You are here
Freedom House Honors Jailed Egyptian Human Rights Activist
Freedom House honored jailed Egyptian human rights activist Dr. Saad Eddin Ibrahim in a ceremony Monday, October 21, 2002.
Dr. Ibrahim's wife Barbara Ibrahim accepted for her husband the first Bette Bao Lord Award for Writing on Freedom. The ceremony took place in Freedom House's Washington DC office.
The Award is named for Freedom House Chairman Emeritus and acclaimed best-selling author, Bette Bao Lord. Ms. Lord served as Freedom House chair from 1993-2001. Dr. Ibrahim is the author of numerous monographs, essays and articles on democracy, human rights and economic development.
Dr. Ibrahim led the Ibn Khaldun Foundation, a think tank focused on political and economic reform that documented human rights abuses and government and electoral irregularities in Egypt. He is currently serving a seven-year jail term for "damaging Egypt's image" by accepting a grant from the European Union that was used to encourage people to vote in Egypt's legislative elections in 2000. Dr. Ibrahim, a Muslim, has also spoken out on behalf of religious tolerance and against violent attacks on Egypt's Coptic Christian minority.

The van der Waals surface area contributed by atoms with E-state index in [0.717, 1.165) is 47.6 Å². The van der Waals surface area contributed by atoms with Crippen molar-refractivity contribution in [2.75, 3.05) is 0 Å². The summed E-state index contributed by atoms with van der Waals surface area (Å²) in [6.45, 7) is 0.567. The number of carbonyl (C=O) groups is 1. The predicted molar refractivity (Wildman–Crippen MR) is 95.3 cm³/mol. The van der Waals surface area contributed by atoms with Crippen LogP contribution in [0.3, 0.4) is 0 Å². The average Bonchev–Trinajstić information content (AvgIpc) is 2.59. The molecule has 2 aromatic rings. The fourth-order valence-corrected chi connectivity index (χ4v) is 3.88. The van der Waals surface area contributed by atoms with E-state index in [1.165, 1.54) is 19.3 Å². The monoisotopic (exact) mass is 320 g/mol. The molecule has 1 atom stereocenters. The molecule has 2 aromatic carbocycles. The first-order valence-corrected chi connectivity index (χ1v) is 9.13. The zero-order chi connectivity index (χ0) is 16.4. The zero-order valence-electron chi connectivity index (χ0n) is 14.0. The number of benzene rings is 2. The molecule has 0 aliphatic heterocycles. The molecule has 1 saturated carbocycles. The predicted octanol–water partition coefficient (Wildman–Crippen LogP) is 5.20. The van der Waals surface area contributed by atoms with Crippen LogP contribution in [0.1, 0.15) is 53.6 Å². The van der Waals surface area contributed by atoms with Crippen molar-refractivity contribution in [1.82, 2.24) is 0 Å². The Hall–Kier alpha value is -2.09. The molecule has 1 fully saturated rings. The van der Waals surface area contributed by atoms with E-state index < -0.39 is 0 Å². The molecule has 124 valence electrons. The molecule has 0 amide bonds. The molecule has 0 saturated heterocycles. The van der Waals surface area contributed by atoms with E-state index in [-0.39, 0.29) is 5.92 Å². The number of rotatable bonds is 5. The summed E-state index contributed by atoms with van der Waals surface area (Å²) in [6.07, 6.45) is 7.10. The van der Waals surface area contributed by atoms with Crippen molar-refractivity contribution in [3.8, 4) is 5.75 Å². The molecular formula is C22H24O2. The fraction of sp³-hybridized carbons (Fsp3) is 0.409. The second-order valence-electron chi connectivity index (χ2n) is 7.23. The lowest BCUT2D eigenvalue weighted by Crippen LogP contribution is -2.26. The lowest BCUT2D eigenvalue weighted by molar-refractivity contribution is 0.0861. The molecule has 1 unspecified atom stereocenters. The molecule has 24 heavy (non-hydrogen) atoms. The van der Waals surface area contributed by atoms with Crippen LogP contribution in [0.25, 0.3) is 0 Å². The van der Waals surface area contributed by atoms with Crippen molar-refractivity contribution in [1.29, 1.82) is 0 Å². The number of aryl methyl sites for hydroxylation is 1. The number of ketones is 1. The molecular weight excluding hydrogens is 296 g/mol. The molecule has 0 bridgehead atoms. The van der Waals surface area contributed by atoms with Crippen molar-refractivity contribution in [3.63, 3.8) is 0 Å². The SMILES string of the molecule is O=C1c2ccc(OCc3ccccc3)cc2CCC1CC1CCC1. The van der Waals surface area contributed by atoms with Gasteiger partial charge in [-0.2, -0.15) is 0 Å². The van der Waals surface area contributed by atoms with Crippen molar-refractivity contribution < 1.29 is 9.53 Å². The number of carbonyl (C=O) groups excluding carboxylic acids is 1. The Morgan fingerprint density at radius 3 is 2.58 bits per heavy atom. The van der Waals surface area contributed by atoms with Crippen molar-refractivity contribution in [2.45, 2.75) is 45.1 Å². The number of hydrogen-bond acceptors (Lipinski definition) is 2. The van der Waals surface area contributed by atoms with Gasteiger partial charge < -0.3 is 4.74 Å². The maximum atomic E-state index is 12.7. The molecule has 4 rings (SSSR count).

"Saad Eddin Ibrahim is a paragon of courage," said Ms. Lord. "His deep commitment to human rights in Egypt and his selfless refusal to compromise should stand as true inspiration to the embattled voices of freedom everywhere. Freedom House is proud to honor the important writings of such a deserving advocate of tolerance, democracy, and pluralism," she said.
Freedom House's Center for Religious Freedom awarded Dr. Ibrahim its International Religious Freedom Award in a ceremony in the U.S. Capitol in December 1999.
Freedom House is an independent watchdog organization that supports democratic change, monitors the status of freedom around the world, and advocates for democracy and human rights.